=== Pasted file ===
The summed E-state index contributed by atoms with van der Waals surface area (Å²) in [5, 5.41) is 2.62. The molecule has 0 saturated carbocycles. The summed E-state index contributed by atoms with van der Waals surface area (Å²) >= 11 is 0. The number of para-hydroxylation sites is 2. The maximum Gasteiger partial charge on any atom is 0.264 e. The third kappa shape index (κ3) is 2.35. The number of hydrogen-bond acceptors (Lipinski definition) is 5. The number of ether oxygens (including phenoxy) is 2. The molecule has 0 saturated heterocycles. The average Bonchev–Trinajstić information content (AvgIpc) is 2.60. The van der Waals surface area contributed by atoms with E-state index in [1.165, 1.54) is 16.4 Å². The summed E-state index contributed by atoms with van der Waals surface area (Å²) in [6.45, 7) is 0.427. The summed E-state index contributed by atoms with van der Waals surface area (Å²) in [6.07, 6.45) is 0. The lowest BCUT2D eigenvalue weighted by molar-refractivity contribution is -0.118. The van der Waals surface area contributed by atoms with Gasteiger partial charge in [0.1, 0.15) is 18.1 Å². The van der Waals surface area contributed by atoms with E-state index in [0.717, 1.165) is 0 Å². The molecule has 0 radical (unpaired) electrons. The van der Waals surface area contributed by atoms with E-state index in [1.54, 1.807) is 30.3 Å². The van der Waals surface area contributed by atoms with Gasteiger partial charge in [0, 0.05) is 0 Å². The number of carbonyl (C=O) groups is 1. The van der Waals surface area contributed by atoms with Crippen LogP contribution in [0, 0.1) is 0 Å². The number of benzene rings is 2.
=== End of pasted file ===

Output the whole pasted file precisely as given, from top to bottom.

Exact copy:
The summed E-state index contributed by atoms with van der Waals surface area (Å²) in [5, 5.41) is 2.62. The molecule has 0 saturated carbocycles. The summed E-state index contributed by atoms with van der Waals surface area (Å²) >= 11 is 0. The number of para-hydroxylation sites is 2. The maximum Gasteiger partial charge on any atom is 0.264 e. The third kappa shape index (κ3) is 2.35. The number of hydrogen-bond acceptors (Lipinski definition) is 5. The number of ether oxygens (including phenoxy) is 2. The molecule has 0 saturated heterocycles. The average Bonchev–Trinajstić information content (AvgIpc) is 2.60. The van der Waals surface area contributed by atoms with E-state index in [1.165, 1.54) is 16.4 Å². The summed E-state index contributed by atoms with van der Waals surface area (Å²) in [6.45, 7) is 0.427. The summed E-state index contributed by atoms with van der Waals surface area (Å²) in [6.07, 6.45) is 0. The lowest BCUT2D eigenvalue weighted by molar-refractivity contribution is -0.118. The van der Waals surface area contributed by atoms with Gasteiger partial charge in [0.1, 0.15) is 18.1 Å². The van der Waals surface area contributed by atoms with E-state index in [0.717, 1.165) is 0 Å². The molecule has 0 radical (unpaired) electrons. The van der Waals surface area contributed by atoms with E-state index in [1.54, 1.807) is 30.3 Å². The van der Waals surface area contributed by atoms with Gasteiger partial charge in [0, 0.05) is 0 Å². The number of carbonyl (C=O) groups is 1. The van der Waals surface area contributed by atoms with Crippen LogP contribution in [0, 0.1) is 0 Å². The number of benzene rings is 2.